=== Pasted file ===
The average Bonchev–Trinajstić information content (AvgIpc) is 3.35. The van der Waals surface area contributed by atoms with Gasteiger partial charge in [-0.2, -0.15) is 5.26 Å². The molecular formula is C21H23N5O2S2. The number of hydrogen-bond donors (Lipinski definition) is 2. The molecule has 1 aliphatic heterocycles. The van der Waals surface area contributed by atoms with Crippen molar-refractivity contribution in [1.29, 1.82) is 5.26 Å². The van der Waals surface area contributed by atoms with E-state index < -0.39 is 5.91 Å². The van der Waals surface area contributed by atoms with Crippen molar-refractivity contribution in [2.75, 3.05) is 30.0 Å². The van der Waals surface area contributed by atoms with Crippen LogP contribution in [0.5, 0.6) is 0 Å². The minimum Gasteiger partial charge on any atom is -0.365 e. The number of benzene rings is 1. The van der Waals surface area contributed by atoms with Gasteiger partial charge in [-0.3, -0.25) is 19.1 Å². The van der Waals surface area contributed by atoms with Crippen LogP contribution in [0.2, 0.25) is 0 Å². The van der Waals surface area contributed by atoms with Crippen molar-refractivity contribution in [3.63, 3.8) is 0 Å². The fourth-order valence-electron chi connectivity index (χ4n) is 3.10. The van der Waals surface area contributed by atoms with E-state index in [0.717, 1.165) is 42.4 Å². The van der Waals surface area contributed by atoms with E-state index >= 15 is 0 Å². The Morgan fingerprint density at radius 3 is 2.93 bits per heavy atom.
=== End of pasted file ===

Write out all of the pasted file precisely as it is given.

The average Bonchev–Trinajstić information content (AvgIpc) is 3.35. The van der Waals surface area contributed by atoms with Gasteiger partial charge in [-0.2, -0.15) is 5.26 Å². The molecular formula is C21H23N5O2S2. The number of hydrogen-bond donors (Lipinski definition) is 2. The molecule has 1 aliphatic heterocycles. The van der Waals surface area contributed by atoms with Crippen molar-refractivity contribution in [1.29, 1.82) is 5.26 Å². The van der Waals surface area contributed by atoms with E-state index < -0.39 is 5.91 Å². The van der Waals surface area contributed by atoms with Crippen molar-refractivity contribution in [2.75, 3.05) is 30.0 Å². The van der Waals surface area contributed by atoms with Crippen LogP contribution in [0.5, 0.6) is 0 Å². The minimum Gasteiger partial charge on any atom is -0.365 e. The number of benzene rings is 1. The van der Waals surface area contributed by atoms with Gasteiger partial charge in [-0.3, -0.25) is 19.1 Å². The van der Waals surface area contributed by atoms with Crippen LogP contribution in [0.2, 0.25) is 0 Å². The van der Waals surface area contributed by atoms with Crippen molar-refractivity contribution in [3.63, 3.8) is 0 Å². The fourth-order valence-electron chi connectivity index (χ4n) is 3.10. The van der Waals surface area contributed by atoms with E-state index in [0.717, 1.165) is 42.4 Å². The van der Waals surface area contributed by atoms with E-state index >= 15 is 0 Å². The Morgan fingerprint density at radius 3 is 2.93 bits per heavy atom.